Then said I, Lo, I come: in the volume (megillah) of the book it is written of me, I delight to do thy will, O my God: yea, thy law is within my heart. — Psalm 40:7-8
The Lord Jesus Christ is the grand subject of all Scripture. The passage above contains His own words speaking of Himself, as it is written: “Wherefore when he [Christ] cometh into the world, he saith, … in the volume of the book it is written of me” (Heb 10:5ff). Christ fulfilled this Scripture, saying “For I came down from heaven, not to do mine own will, but the will of him that sent me” (John 6:38). He frequently spoke of the revelation of Himself in Scripture, as when he told the unbelieving Jews that “had ye believed Moses, ye would have believed me: for he wrote of me” (John 5:46), and again when He spoke with His disciples after His resurrection, saying “These are the words which I spake unto you, while I was yet with you, that all things must be fulfilled, which were written in the law of Moses, and in the prophets, and in the psalms, concerning me” (Luke 24:44ff). This is what the Bible is all about; it is the revelation of Jesus Christ.
The original manuscripts of the Old Testament were all written on scolls. This is the meaning of the Hebrew megillah, translated as “volume” in Psalm 40 above. It is from the root galal (to roll), since a scroll is something “rolled up.” This also is the root of galgal (wheel) which describes the geometric structure of the Bible. The same etymology is seen for the word “volume” which is from the Latin volumen (scroll) which in turn is based on the verb volvere (to roll). This is familiar to English speakers through other words such as revolve.
Scholars distinguish between a scroll and a book of bound pages by referring to the latter as a codex. The codex was invented around the time of Christ and popularized largely by Christians (see The Birth of the Codex) and data taken from it here This link takes you off the Bible Wheel site and opens a new window). Both Jews and Gentiles continued to use scrolls well into the fourth century especially for Sacred Scripture and important works of literature, but by that time Christians had moved to the codex format for nearly all of thier literature.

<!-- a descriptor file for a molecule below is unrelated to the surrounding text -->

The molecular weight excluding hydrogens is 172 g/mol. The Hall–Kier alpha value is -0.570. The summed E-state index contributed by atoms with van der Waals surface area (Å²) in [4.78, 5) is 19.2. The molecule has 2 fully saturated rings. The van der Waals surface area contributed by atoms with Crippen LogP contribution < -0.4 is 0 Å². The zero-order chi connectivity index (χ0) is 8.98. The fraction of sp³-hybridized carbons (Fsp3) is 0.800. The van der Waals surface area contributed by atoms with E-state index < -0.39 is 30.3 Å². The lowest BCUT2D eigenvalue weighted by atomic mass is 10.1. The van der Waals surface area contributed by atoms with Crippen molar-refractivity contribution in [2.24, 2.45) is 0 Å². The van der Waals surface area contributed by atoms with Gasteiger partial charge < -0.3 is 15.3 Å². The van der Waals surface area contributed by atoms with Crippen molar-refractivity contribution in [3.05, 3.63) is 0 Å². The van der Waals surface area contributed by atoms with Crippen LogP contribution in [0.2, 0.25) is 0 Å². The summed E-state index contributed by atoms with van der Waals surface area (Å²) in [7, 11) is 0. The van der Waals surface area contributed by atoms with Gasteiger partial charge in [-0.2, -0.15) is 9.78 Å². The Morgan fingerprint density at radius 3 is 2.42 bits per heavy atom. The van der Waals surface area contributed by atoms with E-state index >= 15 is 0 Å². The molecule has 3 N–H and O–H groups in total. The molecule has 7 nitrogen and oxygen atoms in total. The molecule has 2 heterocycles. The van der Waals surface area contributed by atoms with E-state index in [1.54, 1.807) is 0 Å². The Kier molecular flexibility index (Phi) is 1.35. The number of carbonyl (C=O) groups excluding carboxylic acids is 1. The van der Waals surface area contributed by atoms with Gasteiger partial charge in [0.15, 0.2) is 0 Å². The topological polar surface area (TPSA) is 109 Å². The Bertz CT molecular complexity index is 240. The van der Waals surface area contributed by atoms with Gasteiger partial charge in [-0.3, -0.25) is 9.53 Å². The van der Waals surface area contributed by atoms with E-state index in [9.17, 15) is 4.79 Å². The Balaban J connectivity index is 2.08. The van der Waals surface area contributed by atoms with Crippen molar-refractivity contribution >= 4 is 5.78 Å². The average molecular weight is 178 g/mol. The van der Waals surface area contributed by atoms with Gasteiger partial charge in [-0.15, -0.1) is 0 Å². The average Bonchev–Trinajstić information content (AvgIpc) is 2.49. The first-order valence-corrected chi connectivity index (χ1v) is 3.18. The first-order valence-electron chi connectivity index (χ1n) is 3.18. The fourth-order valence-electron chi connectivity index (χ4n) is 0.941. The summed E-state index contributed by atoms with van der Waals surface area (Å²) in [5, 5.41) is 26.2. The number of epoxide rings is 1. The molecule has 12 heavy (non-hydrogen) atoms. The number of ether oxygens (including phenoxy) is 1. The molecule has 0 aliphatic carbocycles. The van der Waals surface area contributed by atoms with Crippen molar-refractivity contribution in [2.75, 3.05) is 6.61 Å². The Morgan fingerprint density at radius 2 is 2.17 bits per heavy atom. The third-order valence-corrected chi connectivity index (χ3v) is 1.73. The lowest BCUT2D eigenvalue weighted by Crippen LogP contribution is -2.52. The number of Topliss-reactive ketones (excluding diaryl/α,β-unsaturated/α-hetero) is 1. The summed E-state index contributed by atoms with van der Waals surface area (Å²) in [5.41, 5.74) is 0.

The codex was a huge technological advance over the scroll for two reasons. First, it was much more compact because its pages could be written on both sides. Scrolls were usually written on only on the inside since text on the unprotected outside would easily get smudged and effaced. Given the same amount of papyrus, a codex could hold twice as much text as a scroll. Second, the codex allowed quick random access to any of its content since one could simply turn to the appropriate page rather than having to “scroll” through the entire document. Imagine trying to compare Scripture with Scripture; first, you would have to retrieve both scrolls, and then scroll all the way through each until you found the passages you were looking for. Furthermore, it would be very difficult to travel with a huge satchet of rolled up documents. The freedom afforded by the codex is immortalized in the image from the Catacombs of Domitilla. It shows the a circular leather box – a capsa – with a big shoulder strap stuffed full of scrolls with a codex, presumably holding the same content, flying above it! The codex gave great freedom to the early Christian missionaries who could go forth with the Scriptures bound in a single Book. It seems likely that God inspired this invention to further His Gospel.
The invention of the codex had a third effect of great significance: it imposed a fixed order to the books it contained. A collection of scrolls contains no intrinsic order. Any order needs to be imposed by either written or oral tradition. A bound codex, on the other hand, has an intrinsic order by the mere fact of binding the books together. This ultimately led to the fixed order that we see in modern Bibles such as the King James Version, which is the foundation of the Bible Wheel.